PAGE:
Self-quarantining and social distancing measures this spring because of COVID-19 led to widespread disruptions in people’s schedules. Adjusting to those changes took a toll on everyone — young and old — and particularly children on the autism spectrum, who can experience enormous anxiety when deviating from routine. To help parents navigate the new terrain, Southern’s Center of Excellence on Autism Spectrum Disorders created Friday Friendly Forums, a series of five conversations with center staff on a variety of autism spectrum disorder topics. The forums are free and can be viewed online at any time.
“The idea was to support caregivers,” said Kari Sassu, a research scientist with the center.
That support is critical: It can mean the difference between optimism and despair, and between healthy growth and discouraging setbacks. It has everything to do with how the center serves and supports the region, from top to bottom — so that thousands of children and young adults with autism in the state get the chance they deserve to live happy, productive lives. And during the pandemic, the center didn’t stop its outreach efforts.
“For people with autism, the loss of routine has affected them so much,” Sassu said. “That causes anxiety and behavioral changes. The center may be physically closed right now, but its support isn’t.”
The first Friendly Forum, “Structure and Flexibility,” provides support for families and caregivers of children with ASD as they navigate the homeschooling experience. It was born of Sassu’s own experience as a full-time working parent of children on the spectrum who recognized “the importance of structure and predictability.”
“There are competing demands,” Sassu said, “for parents who have work and there may be other children, too. A lot of our kids on the spectrum need a schedule and guidance to execute extra tasks. That can be daunting, to spin all of those plates simultaneously.”
The second, “Virtual PPT Meetings,” is led by Sassu and Kimberly Bean, another research scientist with the center. Much like it sounds, it discusses considerations for planning and placement teams (PPT) to meet virtually, which Sassu said can be overwhelming.
“We heard parents were really struggling with that,” Sassu said.
Forum three, “Transitioning to Homeschooling,” is a discussion of the ups and downs associated with transitioning to homeschooling. Four is “Supporting Communication,” guidance offered by Barbara Cook, assistant professor in the Department of Communication Disorders at Southern, and five is “Self-Care for the Caregiver,” led by Sassu, who talks about the concept of self-care and its importance, especially as it relates to those caring for children with special needs right now.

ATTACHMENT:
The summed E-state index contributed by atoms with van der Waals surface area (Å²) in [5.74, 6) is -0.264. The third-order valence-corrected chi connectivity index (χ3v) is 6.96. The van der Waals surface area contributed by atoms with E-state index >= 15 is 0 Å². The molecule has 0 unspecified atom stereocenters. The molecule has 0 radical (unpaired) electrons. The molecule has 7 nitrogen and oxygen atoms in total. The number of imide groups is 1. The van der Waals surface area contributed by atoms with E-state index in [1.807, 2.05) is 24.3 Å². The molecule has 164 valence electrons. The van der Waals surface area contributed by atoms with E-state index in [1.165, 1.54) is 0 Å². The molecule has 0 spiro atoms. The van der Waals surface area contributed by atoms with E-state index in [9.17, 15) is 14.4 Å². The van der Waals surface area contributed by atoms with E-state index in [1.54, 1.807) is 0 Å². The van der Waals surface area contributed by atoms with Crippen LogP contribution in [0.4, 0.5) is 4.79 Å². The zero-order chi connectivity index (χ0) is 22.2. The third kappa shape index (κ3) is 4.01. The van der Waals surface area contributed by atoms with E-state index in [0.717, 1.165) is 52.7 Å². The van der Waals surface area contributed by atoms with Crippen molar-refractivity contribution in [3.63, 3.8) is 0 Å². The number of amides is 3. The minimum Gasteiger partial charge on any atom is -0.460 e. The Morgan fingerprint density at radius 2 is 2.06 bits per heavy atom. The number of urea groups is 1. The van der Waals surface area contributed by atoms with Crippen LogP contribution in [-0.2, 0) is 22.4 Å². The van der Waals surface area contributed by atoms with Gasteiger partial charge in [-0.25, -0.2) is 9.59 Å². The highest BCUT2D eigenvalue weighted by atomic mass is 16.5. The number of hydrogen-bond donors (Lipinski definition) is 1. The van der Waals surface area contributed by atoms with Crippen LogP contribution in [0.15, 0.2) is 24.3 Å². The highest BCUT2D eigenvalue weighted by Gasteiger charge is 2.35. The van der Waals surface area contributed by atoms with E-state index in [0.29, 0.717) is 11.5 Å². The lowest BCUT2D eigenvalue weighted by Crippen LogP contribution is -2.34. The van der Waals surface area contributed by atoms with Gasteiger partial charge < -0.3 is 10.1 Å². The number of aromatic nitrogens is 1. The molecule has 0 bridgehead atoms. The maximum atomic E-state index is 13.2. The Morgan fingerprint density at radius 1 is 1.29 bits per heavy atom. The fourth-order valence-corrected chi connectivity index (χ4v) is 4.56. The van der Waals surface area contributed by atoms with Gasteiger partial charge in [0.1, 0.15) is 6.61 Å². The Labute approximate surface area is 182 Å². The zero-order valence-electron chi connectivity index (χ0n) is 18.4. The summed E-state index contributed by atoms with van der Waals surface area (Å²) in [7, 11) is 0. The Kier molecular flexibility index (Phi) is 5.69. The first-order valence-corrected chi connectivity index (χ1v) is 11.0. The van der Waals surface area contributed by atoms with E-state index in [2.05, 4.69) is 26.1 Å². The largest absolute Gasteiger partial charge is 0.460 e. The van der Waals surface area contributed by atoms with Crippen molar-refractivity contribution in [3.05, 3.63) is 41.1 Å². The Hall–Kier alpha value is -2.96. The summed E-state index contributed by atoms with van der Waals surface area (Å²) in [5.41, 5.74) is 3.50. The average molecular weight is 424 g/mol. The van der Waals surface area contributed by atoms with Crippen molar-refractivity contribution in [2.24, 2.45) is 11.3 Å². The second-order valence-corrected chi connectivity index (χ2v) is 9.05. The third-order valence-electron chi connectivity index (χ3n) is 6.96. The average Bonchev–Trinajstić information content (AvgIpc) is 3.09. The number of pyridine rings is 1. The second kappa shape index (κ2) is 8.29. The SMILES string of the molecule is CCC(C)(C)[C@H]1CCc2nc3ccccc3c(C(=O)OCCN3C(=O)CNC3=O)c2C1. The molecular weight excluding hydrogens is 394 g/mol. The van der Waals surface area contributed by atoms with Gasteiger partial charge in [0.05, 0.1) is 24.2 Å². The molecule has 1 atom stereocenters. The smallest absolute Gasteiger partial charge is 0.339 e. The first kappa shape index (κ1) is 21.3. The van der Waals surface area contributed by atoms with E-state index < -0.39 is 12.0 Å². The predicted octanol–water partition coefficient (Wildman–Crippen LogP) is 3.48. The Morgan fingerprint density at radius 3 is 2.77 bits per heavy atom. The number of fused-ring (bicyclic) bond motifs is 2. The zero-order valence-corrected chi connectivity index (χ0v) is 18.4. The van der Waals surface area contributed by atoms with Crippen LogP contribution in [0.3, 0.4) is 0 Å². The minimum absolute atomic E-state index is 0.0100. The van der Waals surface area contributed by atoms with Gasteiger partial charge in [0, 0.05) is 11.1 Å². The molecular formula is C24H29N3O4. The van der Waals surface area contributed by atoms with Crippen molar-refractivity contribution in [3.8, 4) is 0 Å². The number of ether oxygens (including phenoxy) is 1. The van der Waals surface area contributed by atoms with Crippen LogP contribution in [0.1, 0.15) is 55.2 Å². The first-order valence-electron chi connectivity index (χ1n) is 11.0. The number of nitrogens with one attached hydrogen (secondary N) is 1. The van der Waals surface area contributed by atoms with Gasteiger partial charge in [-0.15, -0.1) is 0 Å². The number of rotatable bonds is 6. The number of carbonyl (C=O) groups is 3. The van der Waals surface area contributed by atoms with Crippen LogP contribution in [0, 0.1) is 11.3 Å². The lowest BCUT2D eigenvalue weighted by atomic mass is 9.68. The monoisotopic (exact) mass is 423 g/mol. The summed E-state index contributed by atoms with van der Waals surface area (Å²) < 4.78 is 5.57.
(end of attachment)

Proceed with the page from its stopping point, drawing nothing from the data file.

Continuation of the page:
In addition to the forums, the center has organized a free virtual program, SCSU CCD PEERS, a young adult social skills program based on the UCLA PEERS program, which is an evidence-based, caregiver-assisted social skills intervention for youth 18 – 21 years old with ASD. The program covers conversational skills, dating skills, peer pressure, electronic communication, and more. Sessions are held via Zoom on Mondays, 6 p.m. to 7 p.m. The final session is July 27.
The center also created a First Responders Autism Training program, an online course that began in January 2020 that’s especially relevant given the increased reliance on medical professionals during the pandemic.
“If an ENT shows up if someone is injured and there’s no training already, it’s important for them to have the background so they better know how to care for someone who is on the spectrum,” said Meaghan Reilly, a student worker at the center. The course includes a video presentation and a live discussion board via Zoom with one of the team members from the center.
Sassu said the center’s online offerings will continue to expand throughout the summer with webinars about Title IX and the International Disability Alliance, which improves awareness and rights for individuals with disabilities.
“We’re also in the process of putting together a series of talks for students with autism spectrum disorders on college campuses,” Sassu said. “There are some for students and some for faculty, and then some for peers. Also, a training series for school-based professionals. If students on the spectrum are going to transition back to school or continue online, they’re going to need help to address transitioning.”
Response to the online forums and offerings has been encouraging as the center continues its commitment to providing much-needed services.
“This is an unpredictable time,” Sassu said. “We all are going day-to-day, but for people with autism, it’s unsettling. The question is, how can we make it work so everyone — parents, teachers, providers, and students — are their best?”